On September 11, 2001, my family had just begun it’s long ride home from vacationing in Cape Cod when we pulled into a gift shop and heard on the store radio that two planes had hit the World Trade Center. We ended up going home the next day instead, and the trip across the Tappan Zee bridge was like a funeral procession, as every car slowly idled across, heads turned toward Manhattan and the huge column of brown-gray smoke that rose from the city and smeared across the sky. I remember the skies being quiet, wondering when, if ever, we were going to bring Osama bin Laden to justice.
I remember my neighbors mourning somebody they lost in the attack. I remember a colleague of mine who was living in lower Manhattan on 9/11 and saw the towers collapse with his own eyes. But before that, he saw the people jumping out of burning windows and tumbling all the way to the ground. He still saw them in his dreams, he once told me, and ultimately he moved to California to put some distance between himself and the place where he saw such awful things.
I remember how, some years later, a friend of mine in the Marines was nearly killed by an IED in Iraq. Ten of his men were not so lucky. I was used to bearing reports of soldiers killed in the news, but somehow when I heard this one report my wife and I both knew it had been our friend who got hit this time. He would not have been there had 9/11 never occurred. Nor would have his colleagues who never made it home.
On the night we killed Osama bin Laden, I woke my wife and turned on the TV to see the announcement. I woke my daughter and brought her downstairs so she could watch it, too. She was only one year old when 9/11 happened, but she knew who bin Laden was and what it meant now that he was gone. When we finally received the news from President Obama, we opened a bottle of champagne and celebrated. Not that a human had been slain; life is too precious for that, something you good people know only too well, considering the business that you are in. No, we celebrated that an agent of death would no longer do his grim work against the world, and that those who swore loyalty to bin Laden would now have to find someone or something else to champion their lost and pointless lives. Something better, we hoped. Something that could celebrate life rather than revel in it’s destruction.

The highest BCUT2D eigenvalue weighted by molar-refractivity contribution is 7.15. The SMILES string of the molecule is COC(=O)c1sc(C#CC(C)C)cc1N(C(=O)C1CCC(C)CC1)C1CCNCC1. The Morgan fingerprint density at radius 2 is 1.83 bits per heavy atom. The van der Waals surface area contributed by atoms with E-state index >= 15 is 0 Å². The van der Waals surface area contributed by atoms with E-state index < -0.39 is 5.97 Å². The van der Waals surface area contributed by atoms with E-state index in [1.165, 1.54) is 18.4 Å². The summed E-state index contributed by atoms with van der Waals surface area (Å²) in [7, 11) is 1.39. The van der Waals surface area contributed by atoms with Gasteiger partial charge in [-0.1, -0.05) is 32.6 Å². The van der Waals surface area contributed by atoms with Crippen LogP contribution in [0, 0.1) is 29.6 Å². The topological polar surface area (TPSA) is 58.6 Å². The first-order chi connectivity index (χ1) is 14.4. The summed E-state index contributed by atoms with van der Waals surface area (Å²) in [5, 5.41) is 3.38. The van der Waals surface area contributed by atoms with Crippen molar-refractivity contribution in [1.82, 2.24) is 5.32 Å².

The day after, I walked around Hoboken at lunchtime, and encountered a woman wearing a stars and stripes shirt over a t-shirt that had on it a wanted poster for bin Laden. She told me she got it at Ground Zero, where she had been a first responder on 9/11. I gave her a hug and thanked her for what she did. Moments later, I watched a commercial airliner fly up the Hudson, followed by another, and then another and then another. It made me think of how just a few weeks earlier I had overflown Manhattan on my way into JFK airport, and how even then I looked for the Twin Towers, knowing full well they were not there.
We will never forget the wound we all sustained some ten years ago, nor how it unified us in our resolve to stand before the darkness and to not be afraid. Osama bin Laden scarred us not realizing that the deepest scars heal the strongest. I don’t know if he ever understood that before he died, but I sure hope he did. For he exited this world leaving America a stronger people than we were before, and he entered the hereafter not so he could join those he murdered, but so he could answer to them.